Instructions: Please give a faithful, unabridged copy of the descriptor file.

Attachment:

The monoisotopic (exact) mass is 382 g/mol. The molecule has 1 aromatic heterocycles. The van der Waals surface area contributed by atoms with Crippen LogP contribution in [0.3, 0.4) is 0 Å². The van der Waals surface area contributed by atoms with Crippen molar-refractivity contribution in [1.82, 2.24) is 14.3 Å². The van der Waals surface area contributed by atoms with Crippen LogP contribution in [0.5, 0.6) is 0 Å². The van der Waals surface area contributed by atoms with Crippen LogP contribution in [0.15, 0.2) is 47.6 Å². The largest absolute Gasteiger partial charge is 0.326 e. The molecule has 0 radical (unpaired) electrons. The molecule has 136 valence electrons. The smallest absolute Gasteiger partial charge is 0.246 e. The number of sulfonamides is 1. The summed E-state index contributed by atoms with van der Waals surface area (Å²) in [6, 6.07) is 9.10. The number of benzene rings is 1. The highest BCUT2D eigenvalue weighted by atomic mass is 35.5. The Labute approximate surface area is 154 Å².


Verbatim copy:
The monoisotopic (exact) mass is 382 g/mol. The molecule has 1 aromatic heterocycles. The van der Waals surface area contributed by atoms with Crippen LogP contribution in [0.3, 0.4) is 0 Å². The van der Waals surface area contributed by atoms with Crippen molar-refractivity contribution in [1.82, 2.24) is 14.3 Å². The van der Waals surface area contributed by atoms with Crippen LogP contribution in [0.5, 0.6) is 0 Å². The van der Waals surface area contributed by atoms with Crippen LogP contribution in [0.15, 0.2) is 47.6 Å². The largest absolute Gasteiger partial charge is 0.326 e. The molecule has 0 radical (unpaired) electrons. The molecule has 136 valence electrons. The smallest absolute Gasteiger partial charge is 0.246 e. The number of sulfonamides is 1. The summed E-state index contributed by atoms with van der Waals surface area (Å²) in [6, 6.07) is 9.10. The number of benzene rings is 1. The highest BCUT2D eigenvalue weighted by atomic mass is 35.5. The Labute approximate surface area is 154 Å².